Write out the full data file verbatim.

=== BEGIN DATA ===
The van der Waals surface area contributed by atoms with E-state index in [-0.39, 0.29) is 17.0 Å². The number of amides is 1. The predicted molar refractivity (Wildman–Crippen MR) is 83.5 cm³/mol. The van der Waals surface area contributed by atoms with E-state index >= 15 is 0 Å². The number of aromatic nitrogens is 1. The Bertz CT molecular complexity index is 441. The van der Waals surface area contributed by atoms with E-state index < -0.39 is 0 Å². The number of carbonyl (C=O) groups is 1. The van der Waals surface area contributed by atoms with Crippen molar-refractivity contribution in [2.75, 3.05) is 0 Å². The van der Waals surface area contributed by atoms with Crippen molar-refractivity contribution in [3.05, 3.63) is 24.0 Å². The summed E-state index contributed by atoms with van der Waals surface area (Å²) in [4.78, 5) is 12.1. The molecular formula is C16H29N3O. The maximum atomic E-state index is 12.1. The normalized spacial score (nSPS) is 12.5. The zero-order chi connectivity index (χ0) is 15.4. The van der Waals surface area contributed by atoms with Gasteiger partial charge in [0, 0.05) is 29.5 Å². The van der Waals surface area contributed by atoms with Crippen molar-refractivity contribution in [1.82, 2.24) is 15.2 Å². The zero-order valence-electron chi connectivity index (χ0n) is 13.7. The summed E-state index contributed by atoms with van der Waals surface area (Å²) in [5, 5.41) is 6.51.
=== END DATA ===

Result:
The van der Waals surface area contributed by atoms with E-state index in [-0.39, 0.29) is 17.0 Å². The number of amides is 1. The predicted molar refractivity (Wildman–Crippen MR) is 83.5 cm³/mol. The van der Waals surface area contributed by atoms with E-state index >= 15 is 0 Å². The number of aromatic nitrogens is 1. The Bertz CT molecular complexity index is 441. The van der Waals surface area contributed by atoms with E-state index < -0.39 is 0 Å². The number of carbonyl (C=O) groups is 1. The van der Waals surface area contributed by atoms with Crippen molar-refractivity contribution in [2.75, 3.05) is 0 Å². The van der Waals surface area contributed by atoms with Crippen molar-refractivity contribution in [3.05, 3.63) is 24.0 Å². The summed E-state index contributed by atoms with van der Waals surface area (Å²) in [4.78, 5) is 12.1. The molecular formula is C16H29N3O. The maximum atomic E-state index is 12.1. The normalized spacial score (nSPS) is 12.5. The zero-order chi connectivity index (χ0) is 15.4. The van der Waals surface area contributed by atoms with Gasteiger partial charge in [0, 0.05) is 29.5 Å². The van der Waals surface area contributed by atoms with Crippen molar-refractivity contribution in [1.82, 2.24) is 15.2 Å². The zero-order valence-electron chi connectivity index (χ0n) is 13.7. The summed E-state index contributed by atoms with van der Waals surface area (Å²) in [5, 5.41) is 6.51.